Emerging themes in public sector financial reporting
Posted by Abdul Khan
Let us face it. Government accounts are usually pretty boring documents, mainly focused on compliance with budgetary spending limits, and presented in a form designed to discourage all but the most determined readers. Some countries have gone a step further and adopted what are referred to as generally accepted accounting principles and are generating accounts that provide a more complete view of the government finances by providing information about not just cash flows, but also about revenues earned and expenses incurred, and assets and liabilities. Despite these improvements, government accounts have mainly been backward-looking documents – they focus on the past year’s transactions and their impact on the balance sheet. They also mainly provide financial information without relating it to services delivered or objectives achieved.
All this may change. The International Public Sector Accounting Standards Board is considering a major redefinition of the scope of government accounts. The Board is working on a conceptual framework for public sector financial reporting.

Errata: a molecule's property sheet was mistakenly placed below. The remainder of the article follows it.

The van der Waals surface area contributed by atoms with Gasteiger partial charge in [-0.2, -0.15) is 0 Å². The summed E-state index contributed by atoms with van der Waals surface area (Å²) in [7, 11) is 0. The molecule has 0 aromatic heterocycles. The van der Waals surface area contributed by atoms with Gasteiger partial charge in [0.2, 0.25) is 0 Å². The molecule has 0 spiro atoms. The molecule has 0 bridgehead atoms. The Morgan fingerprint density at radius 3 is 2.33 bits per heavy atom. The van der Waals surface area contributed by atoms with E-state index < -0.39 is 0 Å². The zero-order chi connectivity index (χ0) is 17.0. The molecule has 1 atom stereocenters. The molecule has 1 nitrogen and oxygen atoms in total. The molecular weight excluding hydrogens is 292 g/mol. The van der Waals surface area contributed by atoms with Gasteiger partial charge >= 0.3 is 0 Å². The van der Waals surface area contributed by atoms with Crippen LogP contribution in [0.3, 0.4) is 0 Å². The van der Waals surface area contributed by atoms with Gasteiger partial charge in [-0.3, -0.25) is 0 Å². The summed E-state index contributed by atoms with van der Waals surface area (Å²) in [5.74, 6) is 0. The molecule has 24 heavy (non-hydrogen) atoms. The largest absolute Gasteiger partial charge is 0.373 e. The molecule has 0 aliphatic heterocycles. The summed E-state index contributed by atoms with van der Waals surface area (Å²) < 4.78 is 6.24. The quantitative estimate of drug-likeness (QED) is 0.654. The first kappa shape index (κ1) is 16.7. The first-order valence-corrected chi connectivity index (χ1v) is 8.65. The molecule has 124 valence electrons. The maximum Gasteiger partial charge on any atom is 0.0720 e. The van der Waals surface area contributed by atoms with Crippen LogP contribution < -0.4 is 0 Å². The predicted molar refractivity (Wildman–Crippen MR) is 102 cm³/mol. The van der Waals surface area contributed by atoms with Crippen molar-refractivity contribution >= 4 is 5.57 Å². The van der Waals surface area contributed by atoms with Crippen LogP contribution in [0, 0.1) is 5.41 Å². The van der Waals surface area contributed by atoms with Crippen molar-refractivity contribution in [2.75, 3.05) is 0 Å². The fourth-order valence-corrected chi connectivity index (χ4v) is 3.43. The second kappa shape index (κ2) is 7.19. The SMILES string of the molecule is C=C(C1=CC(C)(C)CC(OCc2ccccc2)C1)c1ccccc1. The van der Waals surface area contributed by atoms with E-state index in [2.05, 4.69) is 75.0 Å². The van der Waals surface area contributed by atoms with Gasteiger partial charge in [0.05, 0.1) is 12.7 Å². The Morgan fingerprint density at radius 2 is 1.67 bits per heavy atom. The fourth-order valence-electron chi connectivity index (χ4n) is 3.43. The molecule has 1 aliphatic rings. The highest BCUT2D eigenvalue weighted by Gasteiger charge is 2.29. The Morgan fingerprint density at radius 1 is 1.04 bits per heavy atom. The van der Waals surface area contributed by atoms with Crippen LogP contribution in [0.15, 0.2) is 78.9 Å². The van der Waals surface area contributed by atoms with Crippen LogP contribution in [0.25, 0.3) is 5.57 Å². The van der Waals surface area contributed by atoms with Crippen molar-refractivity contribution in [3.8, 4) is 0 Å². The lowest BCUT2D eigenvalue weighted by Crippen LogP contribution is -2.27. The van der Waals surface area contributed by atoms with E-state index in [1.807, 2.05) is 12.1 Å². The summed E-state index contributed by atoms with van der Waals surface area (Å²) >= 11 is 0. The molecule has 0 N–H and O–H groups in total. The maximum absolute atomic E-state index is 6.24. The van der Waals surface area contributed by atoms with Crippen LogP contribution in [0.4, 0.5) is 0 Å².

Two key ideas being considered:
- Government financial reports may include prospective information intended to give information about future income and expenses of the government. The Board recognizes that the conventional financial statements cannot provide all the information that users of such statements, including citizens and their elected representatives, need to assess the future viability of government programs such as social benefits. So the Board is considering ways in which such information about the future could be included as part of financial reports. Such long-term fiscal sustainability reports could also facilitate consideration of issues of inter-generational equity, which evaluates the extent to which future generations of taxpayers will pay for or benefit from the fiscal consequences of current government policies.
- Government financial reports may also include nonfinancial information about services delivered and objectives achieved, i.e. go beyond merely describing the manner in which (salary, goods or services etc.) money has been spent. The expectation is that such information would help users of financial reports to assess the effectives and efficiency of government operations.
Once the Board finishes its work and issues any standard or other pronouncements, and governments start implementing the changes, government financial reports could become a little more transparent and a little more interesting than they are now – admittedly not a steep hurdle.